Last Updated on September 16, 2022 by Laura
The beginning of a new school year is always full of excitement! It’s important to start with engaging activities and lessons that will set the stage for a year full of active learning for all students. I choose September library lessons that are fun, foundational, and differentiated/scaffolded. I teach all 4 of these topics with all of my grade levels K-5, so that the concepts build upon prior learning each year.
Book Tasting Event
I absolutely love to start the year off with a Book Tasting Event! It builds excitement around our new books and the students love it! It’s easy to transform your library into an Italian bistro with a few props from home. Then, set the tables with books (you can use colorful construction paper for placemats), play some dinner music, and give students “menu” bookmarks to note books they’d like to read. Now your library will be buzzing with excitement – what a great way to build a culture of reading! To get more ideas, check out this blog post: 5 Tips for a Fun Book Tasting.
Be sure to include library expectations in your September library lessons. Of course it’s good educational practice to ensure that guidelines for expected behavior are well understood and well known. This means not only going over expectations at the beginning of the year, but having them visible at all times. Since my library was in the middle of 10 classrooms, we really needed guidelines for voice levels. We focussed on respect – one of my school’s universal principles – respect books, materials, and people. Giving students an opportunity to discuss, role play, and give examples can really set the year off on the right track. (I’ve included my library expectations in this Library Organization Kit.)
Technology Use Agreement
Even though your Technology Use Agreement may be included in the student handbook for families to discuss at home, it is essential to begin the year with a review of the main guidelines. If your TUA is small print and full of long explanations, I recommend you condense it into “kid friendly” language. Narrow these into “Dos” and “Don’ts” and give your older students an opportunity to discuss/give examples in small groups. I put my kid friendly guidelines on cards for each group and had them sort them into “YES” and “NO” piles, while encouraging discussion. With the younger grades, I chose the most basic concepts to sort, using large poster sized guidelines. I also created a bright bulletin board to reinforce these important digital citizenship concepts. (See how I printed the small group cards in this article: Get More Mileage Out of Your Poster Sets.)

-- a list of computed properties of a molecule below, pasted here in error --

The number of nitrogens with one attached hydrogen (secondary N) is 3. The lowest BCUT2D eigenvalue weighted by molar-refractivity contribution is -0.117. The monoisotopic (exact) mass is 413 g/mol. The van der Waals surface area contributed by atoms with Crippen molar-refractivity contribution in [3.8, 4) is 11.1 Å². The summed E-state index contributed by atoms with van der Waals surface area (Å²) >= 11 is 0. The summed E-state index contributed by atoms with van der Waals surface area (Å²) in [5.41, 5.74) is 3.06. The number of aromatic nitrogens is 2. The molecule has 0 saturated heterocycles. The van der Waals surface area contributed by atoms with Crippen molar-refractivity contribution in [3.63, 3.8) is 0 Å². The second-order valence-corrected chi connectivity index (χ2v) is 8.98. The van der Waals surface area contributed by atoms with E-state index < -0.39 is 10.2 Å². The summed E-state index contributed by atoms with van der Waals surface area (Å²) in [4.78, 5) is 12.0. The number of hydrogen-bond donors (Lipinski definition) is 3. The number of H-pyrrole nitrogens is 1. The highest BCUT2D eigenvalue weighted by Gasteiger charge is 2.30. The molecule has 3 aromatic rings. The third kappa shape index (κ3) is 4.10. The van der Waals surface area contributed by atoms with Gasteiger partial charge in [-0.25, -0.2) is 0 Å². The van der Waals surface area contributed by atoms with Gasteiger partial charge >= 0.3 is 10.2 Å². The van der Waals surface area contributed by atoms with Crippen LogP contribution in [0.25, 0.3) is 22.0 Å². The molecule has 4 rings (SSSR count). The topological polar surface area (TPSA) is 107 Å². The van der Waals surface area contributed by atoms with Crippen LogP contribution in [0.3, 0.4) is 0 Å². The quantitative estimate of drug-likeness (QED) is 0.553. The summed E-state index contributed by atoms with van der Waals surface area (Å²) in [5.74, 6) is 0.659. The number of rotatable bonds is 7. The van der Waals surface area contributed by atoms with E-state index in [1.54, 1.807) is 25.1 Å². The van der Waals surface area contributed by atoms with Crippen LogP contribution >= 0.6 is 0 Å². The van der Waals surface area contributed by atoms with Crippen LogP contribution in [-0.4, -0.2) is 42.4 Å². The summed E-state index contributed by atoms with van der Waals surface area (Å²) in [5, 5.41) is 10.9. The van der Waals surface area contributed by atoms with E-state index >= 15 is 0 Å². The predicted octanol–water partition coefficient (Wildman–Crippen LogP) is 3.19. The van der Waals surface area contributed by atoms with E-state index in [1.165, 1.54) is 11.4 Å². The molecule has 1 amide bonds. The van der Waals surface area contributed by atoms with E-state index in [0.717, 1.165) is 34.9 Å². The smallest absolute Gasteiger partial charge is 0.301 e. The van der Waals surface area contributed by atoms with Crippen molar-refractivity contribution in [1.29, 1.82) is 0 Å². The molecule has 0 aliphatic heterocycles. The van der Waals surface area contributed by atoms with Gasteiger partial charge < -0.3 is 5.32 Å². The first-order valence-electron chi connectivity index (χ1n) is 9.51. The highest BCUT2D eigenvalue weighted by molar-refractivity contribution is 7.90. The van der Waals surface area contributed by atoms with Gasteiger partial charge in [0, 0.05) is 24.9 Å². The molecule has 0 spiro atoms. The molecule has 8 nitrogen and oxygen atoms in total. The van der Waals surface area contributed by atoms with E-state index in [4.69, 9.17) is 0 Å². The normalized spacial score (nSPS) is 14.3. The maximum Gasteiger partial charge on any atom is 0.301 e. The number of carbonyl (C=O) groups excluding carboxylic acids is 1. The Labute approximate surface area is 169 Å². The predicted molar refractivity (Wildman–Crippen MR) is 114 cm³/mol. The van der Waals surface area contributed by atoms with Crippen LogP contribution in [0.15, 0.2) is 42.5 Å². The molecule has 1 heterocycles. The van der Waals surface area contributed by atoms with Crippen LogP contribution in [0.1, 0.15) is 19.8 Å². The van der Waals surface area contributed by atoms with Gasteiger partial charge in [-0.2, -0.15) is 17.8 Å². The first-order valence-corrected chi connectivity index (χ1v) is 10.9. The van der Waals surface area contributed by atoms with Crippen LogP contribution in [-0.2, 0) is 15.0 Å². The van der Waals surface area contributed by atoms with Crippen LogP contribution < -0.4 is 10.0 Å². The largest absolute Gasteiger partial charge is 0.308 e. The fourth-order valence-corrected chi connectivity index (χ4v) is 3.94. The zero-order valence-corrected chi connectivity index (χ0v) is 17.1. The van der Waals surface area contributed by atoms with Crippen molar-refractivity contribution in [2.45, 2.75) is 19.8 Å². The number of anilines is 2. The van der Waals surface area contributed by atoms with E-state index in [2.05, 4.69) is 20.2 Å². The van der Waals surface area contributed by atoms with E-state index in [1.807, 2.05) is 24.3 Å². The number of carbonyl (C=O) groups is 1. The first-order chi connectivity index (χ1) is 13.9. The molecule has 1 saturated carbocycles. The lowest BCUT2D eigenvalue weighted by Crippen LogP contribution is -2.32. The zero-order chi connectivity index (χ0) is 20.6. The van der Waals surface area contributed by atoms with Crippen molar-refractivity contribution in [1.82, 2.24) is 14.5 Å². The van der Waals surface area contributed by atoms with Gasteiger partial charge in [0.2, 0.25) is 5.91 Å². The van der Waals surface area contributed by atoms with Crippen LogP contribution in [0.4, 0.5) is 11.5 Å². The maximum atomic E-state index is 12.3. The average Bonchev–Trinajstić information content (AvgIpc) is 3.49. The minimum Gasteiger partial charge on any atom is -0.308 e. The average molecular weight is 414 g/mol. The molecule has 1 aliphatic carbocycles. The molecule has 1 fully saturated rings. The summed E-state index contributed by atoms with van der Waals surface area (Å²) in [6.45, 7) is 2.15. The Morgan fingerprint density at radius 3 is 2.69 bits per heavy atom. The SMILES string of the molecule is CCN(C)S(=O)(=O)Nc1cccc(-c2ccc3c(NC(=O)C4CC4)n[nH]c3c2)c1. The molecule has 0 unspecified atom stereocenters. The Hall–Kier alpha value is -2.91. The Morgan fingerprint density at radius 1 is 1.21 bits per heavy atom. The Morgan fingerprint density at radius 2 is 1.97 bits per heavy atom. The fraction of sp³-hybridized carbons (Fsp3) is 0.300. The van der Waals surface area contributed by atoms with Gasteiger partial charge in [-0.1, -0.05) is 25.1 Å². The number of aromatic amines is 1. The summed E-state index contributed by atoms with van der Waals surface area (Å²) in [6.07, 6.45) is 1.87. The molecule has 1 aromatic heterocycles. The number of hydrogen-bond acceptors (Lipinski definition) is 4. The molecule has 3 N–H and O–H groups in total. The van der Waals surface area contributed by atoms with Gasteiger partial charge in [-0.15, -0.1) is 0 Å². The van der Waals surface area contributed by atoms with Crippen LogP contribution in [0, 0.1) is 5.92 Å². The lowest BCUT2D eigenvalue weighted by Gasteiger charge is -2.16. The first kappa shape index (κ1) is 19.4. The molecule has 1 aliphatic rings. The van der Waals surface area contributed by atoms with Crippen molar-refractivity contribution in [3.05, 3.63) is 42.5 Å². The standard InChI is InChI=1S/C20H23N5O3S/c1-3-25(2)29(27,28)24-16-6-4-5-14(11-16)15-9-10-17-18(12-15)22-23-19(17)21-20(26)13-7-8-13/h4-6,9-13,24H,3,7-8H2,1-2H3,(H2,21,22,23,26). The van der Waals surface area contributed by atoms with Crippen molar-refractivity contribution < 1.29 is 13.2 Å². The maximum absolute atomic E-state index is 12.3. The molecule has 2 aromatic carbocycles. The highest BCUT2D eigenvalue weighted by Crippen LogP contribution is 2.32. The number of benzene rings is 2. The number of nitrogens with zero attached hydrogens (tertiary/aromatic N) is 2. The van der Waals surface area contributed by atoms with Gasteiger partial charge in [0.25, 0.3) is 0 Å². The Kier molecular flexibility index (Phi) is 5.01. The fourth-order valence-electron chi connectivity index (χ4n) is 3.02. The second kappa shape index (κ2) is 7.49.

Library Catalog Practice
It is no secret that I believe library catalog search and location skills set all of our students up for future independence in finding information and materials for personal use as well as for school. Start in Kindergarten by demonstrating how you found the book you are using for story time. This sets the stage for independence from the beginning. Like so many important information skills concepts, it’s crucial to scaffold learning so skills from previous years are reinforced. My September library lessons include how to log in, look at their library information, and place holds beginning in 2nd grade. We learn about different types of searches (subject, keyword, title, author, series), adding on each year.
For more information:
- Why Your Students Need Library Catalog Practice
- Empower Your Students With Library Catalog Skills
- Spice Up Your Library Catalog Instruction.
September Library Lessons Complete!
By choosing engaging, foundational, and differentiated activities, your September library lessons are sure to be a hit in your elementary school library. If you want to save time (and money!), grab this September Library Bundle!
I’m wishing you and your students a fantastic year!
Be the light!
I have been teaching elementary school for the past twelve years and I am currently in school myself taking Teacher Librarian courses. I wanted to let you know that I really enjoyed your blog “What to Teach in September”. I thought your idea of holding a “book tasting event” complete with props, music, and special bookmarks was such a fun and creative way to get students excited about new books. This is an idea that I will absolutely try at my own school! I think it would be great to do book tasting events at other times throughout the school year too. Wouldn’t it be such a fun way to preview books before a school book fair? Or perhaps it could be used to preview a bunch of books from the same author before an author visit to the school? I look forward to hearing about more great ideas from your blog!
Yes, Christy, I think Book Tasting lessons can happen at many different times throughout the year. I’ve had success before a book fair and in January after our long winter break. I like your idea about concentrating on an author before a visit. Have a great school year!
I love the idea of a book tasting in September. I do all the traditional back to school acitivites in the library but never thought to do a book tasting. Have you ever been surprised by the books that end up being most popular?
Yes, I am often surprised. That’s one reason why these kinds of lessons are so amazing!